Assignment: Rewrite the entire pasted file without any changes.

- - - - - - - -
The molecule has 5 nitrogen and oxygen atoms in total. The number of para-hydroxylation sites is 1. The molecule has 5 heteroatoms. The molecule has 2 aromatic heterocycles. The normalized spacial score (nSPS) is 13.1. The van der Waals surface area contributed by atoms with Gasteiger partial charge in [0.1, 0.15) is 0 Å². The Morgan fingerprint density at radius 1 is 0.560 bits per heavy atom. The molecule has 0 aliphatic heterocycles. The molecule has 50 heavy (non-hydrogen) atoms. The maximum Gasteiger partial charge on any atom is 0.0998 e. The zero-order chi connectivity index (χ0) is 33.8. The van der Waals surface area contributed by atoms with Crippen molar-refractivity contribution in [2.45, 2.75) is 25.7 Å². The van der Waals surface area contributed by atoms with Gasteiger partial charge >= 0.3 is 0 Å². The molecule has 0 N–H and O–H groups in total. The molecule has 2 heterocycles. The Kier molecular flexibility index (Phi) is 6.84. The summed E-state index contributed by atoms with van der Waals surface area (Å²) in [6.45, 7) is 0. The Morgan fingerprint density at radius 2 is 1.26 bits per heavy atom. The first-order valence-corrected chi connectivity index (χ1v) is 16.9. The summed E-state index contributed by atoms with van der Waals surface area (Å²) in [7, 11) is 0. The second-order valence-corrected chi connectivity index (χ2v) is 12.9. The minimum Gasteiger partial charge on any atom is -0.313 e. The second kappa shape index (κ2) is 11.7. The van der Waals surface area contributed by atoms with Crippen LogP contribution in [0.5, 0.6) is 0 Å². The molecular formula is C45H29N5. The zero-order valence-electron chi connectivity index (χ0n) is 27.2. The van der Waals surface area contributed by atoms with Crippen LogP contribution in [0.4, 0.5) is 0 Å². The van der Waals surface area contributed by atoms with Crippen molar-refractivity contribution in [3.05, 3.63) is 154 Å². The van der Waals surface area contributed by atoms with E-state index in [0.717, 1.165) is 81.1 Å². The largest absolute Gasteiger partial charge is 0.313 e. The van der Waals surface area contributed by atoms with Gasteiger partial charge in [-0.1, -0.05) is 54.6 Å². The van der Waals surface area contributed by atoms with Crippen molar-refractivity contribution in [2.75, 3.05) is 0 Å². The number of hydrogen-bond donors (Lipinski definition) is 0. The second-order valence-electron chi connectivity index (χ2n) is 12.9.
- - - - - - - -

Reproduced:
The molecule has 5 nitrogen and oxygen atoms in total. The number of para-hydroxylation sites is 1. The molecule has 5 heteroatoms. The molecule has 2 aromatic heterocycles. The normalized spacial score (nSPS) is 13.1. The van der Waals surface area contributed by atoms with Gasteiger partial charge in [0.1, 0.15) is 0 Å². The Morgan fingerprint density at radius 1 is 0.560 bits per heavy atom. The molecule has 0 aliphatic heterocycles. The molecule has 50 heavy (non-hydrogen) atoms. The maximum Gasteiger partial charge on any atom is 0.0998 e. The zero-order chi connectivity index (χ0) is 33.8. The van der Waals surface area contributed by atoms with Crippen molar-refractivity contribution in [2.45, 2.75) is 25.7 Å². The van der Waals surface area contributed by atoms with Gasteiger partial charge >= 0.3 is 0 Å². The molecule has 0 N–H and O–H groups in total. The molecule has 2 heterocycles. The Kier molecular flexibility index (Phi) is 6.84. The summed E-state index contributed by atoms with van der Waals surface area (Å²) in [6.45, 7) is 0. The Morgan fingerprint density at radius 2 is 1.26 bits per heavy atom. The first-order valence-corrected chi connectivity index (χ1v) is 16.9. The summed E-state index contributed by atoms with van der Waals surface area (Å²) in [7, 11) is 0. The second-order valence-corrected chi connectivity index (χ2v) is 12.9. The minimum Gasteiger partial charge on any atom is -0.313 e. The second kappa shape index (κ2) is 11.7. The van der Waals surface area contributed by atoms with Crippen LogP contribution in [0.5, 0.6) is 0 Å². The molecular formula is C45H29N5. The zero-order valence-electron chi connectivity index (χ0n) is 27.2. The van der Waals surface area contributed by atoms with Crippen LogP contribution in [0.4, 0.5) is 0 Å². The van der Waals surface area contributed by atoms with Crippen molar-refractivity contribution in [3.05, 3.63) is 154 Å². The van der Waals surface area contributed by atoms with E-state index in [0.717, 1.165) is 81.1 Å². The largest absolute Gasteiger partial charge is 0.313 e. The van der Waals surface area contributed by atoms with Gasteiger partial charge in [-0.1, -0.05) is 54.6 Å². The van der Waals surface area contributed by atoms with Crippen molar-refractivity contribution in [2.75, 3.05) is 0 Å². The number of hydrogen-bond donors (Lipinski definition) is 0. The second-order valence-electron chi connectivity index (χ2n) is 12.9.